Physcomitrella patens has rapidly become an experimental model of choice for many aspects of molecular, cell and developmental biology in plant sciences. With a recently sequenced genome, which has further fuelled interest and research,
Physcomitrella is accruing various new labels, from a green yeast to the Drosophila, Caenorhabditis or Zebra fish of plant sciences.
A truly international collaboration, this timely volume brings together a selection of chapters each composed by experts in their field. The chapters included cover a broad range:
- From those using P. patens as a marker against other species for evolutionary or ecological studies
- To those investigating the unique features of P. patens, e.g. gene targeting
- To those using moss, either as a comparator for other organisms or because of the ease of study in moss, to investigate standard biological processes
This landmark publication is essential reading for anyone studying plant evolutionary biology, genomics, molecular and cell biology and genetics. Libraries in all universities and research establishments, where biological and agricultural sciences are studied and taught, should have copies of this important book on their shelves.
1. Putting Physcomitrella patens on the Tree of Life: The Evolution and Ecology of Mosses (Brent D. Mishler and Melvin J. Oliver).
1.1 Introduction to Physcomitrella.
1.2 The position of P. patens on the tree of life.
1.3 Relationships within the mosses.
1.4 Evolution and ecology of the mosses.
1.5 General implications for evolutionary processes in mosses.
2. The Genetic Basis of Natural Variation in Bryophyte Model Systems (Stuart F. McDaniel).
2.2 Genetic variation among bryophyte populations.
2.3 Mapping genes underlying natural variants.
2.4 Assigning genes to phenotypes.
3. Comparative Genomics (Stefan A. Rensing, Daniel Lang and Andreas D. Zimmer).
3.2 A short history of P. patens genomics.
3.3 Features of the P. patens nuclear genome.
3.4 Comparisons with seed plants and algae.
3.5 Computational resources for P. patens.
3.6 Conclusions and outlook.
4. Gene Targeting (Yasuko Kamisugi and Andrew C. Cuming).
4.2 Gene targeting in eukaryotes.
4.3 Gene targeting in P. patens: practical aspects.
4.4 Targeted gene replacement versus targeted insertion.
4.5 Mechanisms of gene targeting.
4.6 Unanswered questions and future prospects.
5. The Small RNAs of Physcomitrella patens: Expression, Function and Evolution (Michael J. Axtell).
5.1 Introduction to small RNAs.
5.2 Classes of small silencing RNAs.
5.3 Expression of P. patens small RNAs.
5.4 Biogenesis of P. patens small RNAs: Dicers, Slicers and other utensils.
5.5 Targets of P. patens small RNAs.
5.6 Evolution of plant miRNAs.
6. Tip Growth in the Moss Physcomitrella patens (Magdalena Bezanilla and Pierre–Franc¸ois Perroud).
6.2 Morphology and structure of a tip cell.
6.3 Environmental signals affecting polar cell elongation.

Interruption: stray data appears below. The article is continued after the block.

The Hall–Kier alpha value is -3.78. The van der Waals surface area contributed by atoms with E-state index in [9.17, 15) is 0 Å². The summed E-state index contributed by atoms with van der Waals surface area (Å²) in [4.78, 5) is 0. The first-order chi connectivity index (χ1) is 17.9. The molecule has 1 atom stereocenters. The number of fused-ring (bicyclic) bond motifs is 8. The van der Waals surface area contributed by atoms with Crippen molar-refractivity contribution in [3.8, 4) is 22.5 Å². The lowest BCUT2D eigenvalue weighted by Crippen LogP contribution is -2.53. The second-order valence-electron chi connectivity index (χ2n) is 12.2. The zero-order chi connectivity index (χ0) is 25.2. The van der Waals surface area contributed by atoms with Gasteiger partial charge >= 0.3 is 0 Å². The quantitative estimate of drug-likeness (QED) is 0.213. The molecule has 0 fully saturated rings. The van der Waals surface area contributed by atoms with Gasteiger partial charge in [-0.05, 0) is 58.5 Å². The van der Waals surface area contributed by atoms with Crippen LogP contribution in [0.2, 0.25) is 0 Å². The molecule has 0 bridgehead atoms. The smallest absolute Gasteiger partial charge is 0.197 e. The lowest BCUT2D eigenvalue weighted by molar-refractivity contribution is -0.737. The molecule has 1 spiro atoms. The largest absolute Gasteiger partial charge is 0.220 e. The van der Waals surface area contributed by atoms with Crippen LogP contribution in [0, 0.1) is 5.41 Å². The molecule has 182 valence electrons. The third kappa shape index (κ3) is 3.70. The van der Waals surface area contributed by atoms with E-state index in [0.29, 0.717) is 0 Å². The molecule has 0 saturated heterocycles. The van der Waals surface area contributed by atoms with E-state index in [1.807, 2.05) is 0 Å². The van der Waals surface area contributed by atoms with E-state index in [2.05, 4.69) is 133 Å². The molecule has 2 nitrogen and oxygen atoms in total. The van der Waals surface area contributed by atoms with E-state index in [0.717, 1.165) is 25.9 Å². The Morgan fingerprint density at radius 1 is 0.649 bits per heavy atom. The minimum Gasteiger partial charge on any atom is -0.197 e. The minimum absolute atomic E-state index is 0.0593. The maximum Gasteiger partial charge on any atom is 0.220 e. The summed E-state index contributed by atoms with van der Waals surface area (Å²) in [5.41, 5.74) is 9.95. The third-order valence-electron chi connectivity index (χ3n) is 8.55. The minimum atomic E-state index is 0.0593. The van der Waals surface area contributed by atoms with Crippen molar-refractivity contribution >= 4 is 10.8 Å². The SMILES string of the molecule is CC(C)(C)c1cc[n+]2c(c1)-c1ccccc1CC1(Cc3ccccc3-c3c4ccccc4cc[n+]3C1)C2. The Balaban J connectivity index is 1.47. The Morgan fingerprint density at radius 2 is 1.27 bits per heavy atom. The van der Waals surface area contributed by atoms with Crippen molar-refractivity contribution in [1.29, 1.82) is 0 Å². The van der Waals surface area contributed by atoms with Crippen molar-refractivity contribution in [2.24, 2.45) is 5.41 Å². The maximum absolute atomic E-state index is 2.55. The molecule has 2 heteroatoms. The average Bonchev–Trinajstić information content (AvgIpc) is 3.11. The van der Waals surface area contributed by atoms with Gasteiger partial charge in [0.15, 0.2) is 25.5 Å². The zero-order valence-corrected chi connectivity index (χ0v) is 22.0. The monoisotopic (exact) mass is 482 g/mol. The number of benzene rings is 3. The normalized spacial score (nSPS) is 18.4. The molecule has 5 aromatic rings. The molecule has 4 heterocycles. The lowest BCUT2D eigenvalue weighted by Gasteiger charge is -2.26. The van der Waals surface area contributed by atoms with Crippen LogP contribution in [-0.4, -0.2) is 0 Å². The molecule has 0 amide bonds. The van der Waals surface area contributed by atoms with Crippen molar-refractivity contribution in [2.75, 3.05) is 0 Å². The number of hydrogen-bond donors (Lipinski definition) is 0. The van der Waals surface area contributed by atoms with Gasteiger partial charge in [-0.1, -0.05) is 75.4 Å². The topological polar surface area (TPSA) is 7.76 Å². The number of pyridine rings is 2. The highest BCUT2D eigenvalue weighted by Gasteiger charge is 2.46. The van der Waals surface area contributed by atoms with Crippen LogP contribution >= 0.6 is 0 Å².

6.4 Cellular structural components involved in polar cell elongation.
7. Gametangia Development in the Moss Physcomitrella patens (Rumiko Kofuji, Takeshi Yoshimura, Haruko Inoue, Keiko Sakakibara, Yuji Hiwatashi, Tetsuya Kurata, Tsuyoshi Aoyama, Kunihiko Ueda, and Mitsuyasu Hasebe).
7.2 Development of the gametangia.
7.3 Development of the gametangia after fertilization is accompanied by growth of the sporophyte.
7.4 Gene–trap lines with GUS expression in the gametangia.
7.5 Future prospects.
8. Chloroplasts (Mamoru Sugita and Setsuyuki Aoki).
8.1 Chloroplasts of Physcomitrella patens.
8.2 Plastid DNA.
8.3 Transcription of plastid genes by two plastid RNA polymerases PEP and NEP.
8.4 Rhythmic expression of the plastid PSBD gene.
8.5 Post–transcriptional regulation in plastids.
8.6 Plastid transformation.
8.7 Chloroplast import.
8.8 Plastid division.
8.9 Chloroplast movement.
9. Carbon and Energy Metabolism (Mattias Thelander, Anders Nilsson and Hans Ronne).
9.2 Carbon and energy allocation.
9.3 Sucrose metabolism and transport.
9.4 Hexose metabolism and transport.
9.5 Energy homeostasis and Snf1–related kinases.
9.7 Technical note on database searches and tree construction.
10. Hormonal Regulation of Development by Auxin and Cytokinin in Moss (Klaus von Schwartzenberg).
10.1 Major plant hormone routes are established in bryophytes.
10.4 Auxin and cytokinin interaction.
10.5 Other growth regulating substances.
11. The Role of Abscisic Acid in Stress Tolerance (Sung Hyun Cho, Klaus von Schwartzenberg and Ralph Quatrano).
11.2 Tolerance of P. patens to abiotic stresses and the effects of ABA.
11.3 Physiological and morphological changes during the establishment of tolerance.
11.4 Expression of stress–related genes.
11.5 Global responses to stress at the transcription level.
11.6 The ABA–signalling pathway.
12. Pathogenesis in Mosses (Michael Lawton and Hemalatha Saidasan).
12.2 Recent advances in molecular plant pathology.
12.3 Experimental advantages of P. patens.
12.4 Developing a P. patens pathosystem.
12.5 Responses of P. patens to infection.
12.6 Selecting P. patens genes for functional studies of disease.
12.7 Future directions and opportunities.